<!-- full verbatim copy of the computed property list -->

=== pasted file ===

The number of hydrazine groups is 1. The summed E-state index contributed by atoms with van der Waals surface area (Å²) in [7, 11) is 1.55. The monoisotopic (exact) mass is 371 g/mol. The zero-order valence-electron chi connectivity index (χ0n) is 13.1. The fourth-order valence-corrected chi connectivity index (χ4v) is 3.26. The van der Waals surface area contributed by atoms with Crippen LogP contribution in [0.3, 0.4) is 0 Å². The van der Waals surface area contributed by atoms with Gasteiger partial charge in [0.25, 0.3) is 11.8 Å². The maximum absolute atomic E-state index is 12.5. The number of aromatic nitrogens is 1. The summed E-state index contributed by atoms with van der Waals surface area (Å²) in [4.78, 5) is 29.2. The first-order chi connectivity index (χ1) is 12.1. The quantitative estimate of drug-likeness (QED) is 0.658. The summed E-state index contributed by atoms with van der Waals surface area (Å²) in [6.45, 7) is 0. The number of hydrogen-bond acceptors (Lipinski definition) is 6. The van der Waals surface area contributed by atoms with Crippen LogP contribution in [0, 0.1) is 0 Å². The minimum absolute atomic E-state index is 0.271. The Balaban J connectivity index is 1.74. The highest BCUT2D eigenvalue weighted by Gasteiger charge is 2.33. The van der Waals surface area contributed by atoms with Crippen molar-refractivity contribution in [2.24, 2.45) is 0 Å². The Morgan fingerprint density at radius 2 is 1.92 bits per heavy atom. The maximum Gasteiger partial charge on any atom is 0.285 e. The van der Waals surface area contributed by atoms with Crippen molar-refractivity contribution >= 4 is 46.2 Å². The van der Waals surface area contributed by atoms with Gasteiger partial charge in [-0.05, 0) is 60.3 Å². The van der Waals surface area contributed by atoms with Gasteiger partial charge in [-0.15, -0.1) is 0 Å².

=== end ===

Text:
The number of hydrazine groups is 1. The summed E-state index contributed by atoms with van der Waals surface area (Å²) in [7, 11) is 1.55. The monoisotopic (exact) mass is 371 g/mol. The zero-order valence-electron chi connectivity index (χ0n) is 13.1. The fourth-order valence-corrected chi connectivity index (χ4v) is 3.26. The van der Waals surface area contributed by atoms with Crippen LogP contribution in [0.3, 0.4) is 0 Å². The van der Waals surface area contributed by atoms with Gasteiger partial charge in [0.25, 0.3) is 11.8 Å². The maximum absolute atomic E-state index is 12.5. The number of aromatic nitrogens is 1. The summed E-state index contributed by atoms with van der Waals surface area (Å²) in [4.78, 5) is 29.2. The first-order chi connectivity index (χ1) is 12.1. The quantitative estimate of drug-likeness (QED) is 0.658. The summed E-state index contributed by atoms with van der Waals surface area (Å²) in [6.45, 7) is 0. The number of hydrogen-bond acceptors (Lipinski definition) is 6. The van der Waals surface area contributed by atoms with Crippen LogP contribution in [0, 0.1) is 0 Å². The minimum absolute atomic E-state index is 0.271. The Balaban J connectivity index is 1.74. The highest BCUT2D eigenvalue weighted by Gasteiger charge is 2.33. The van der Waals surface area contributed by atoms with Crippen molar-refractivity contribution in [2.24, 2.45) is 0 Å². The Morgan fingerprint density at radius 2 is 1.92 bits per heavy atom. The maximum Gasteiger partial charge on any atom is 0.285 e. The van der Waals surface area contributed by atoms with Crippen molar-refractivity contribution >= 4 is 46.2 Å². The van der Waals surface area contributed by atoms with Gasteiger partial charge in [-0.05, 0) is 60.3 Å². The van der Waals surface area contributed by atoms with Gasteiger partial charge in [-0.15, -0.1) is 0 Å².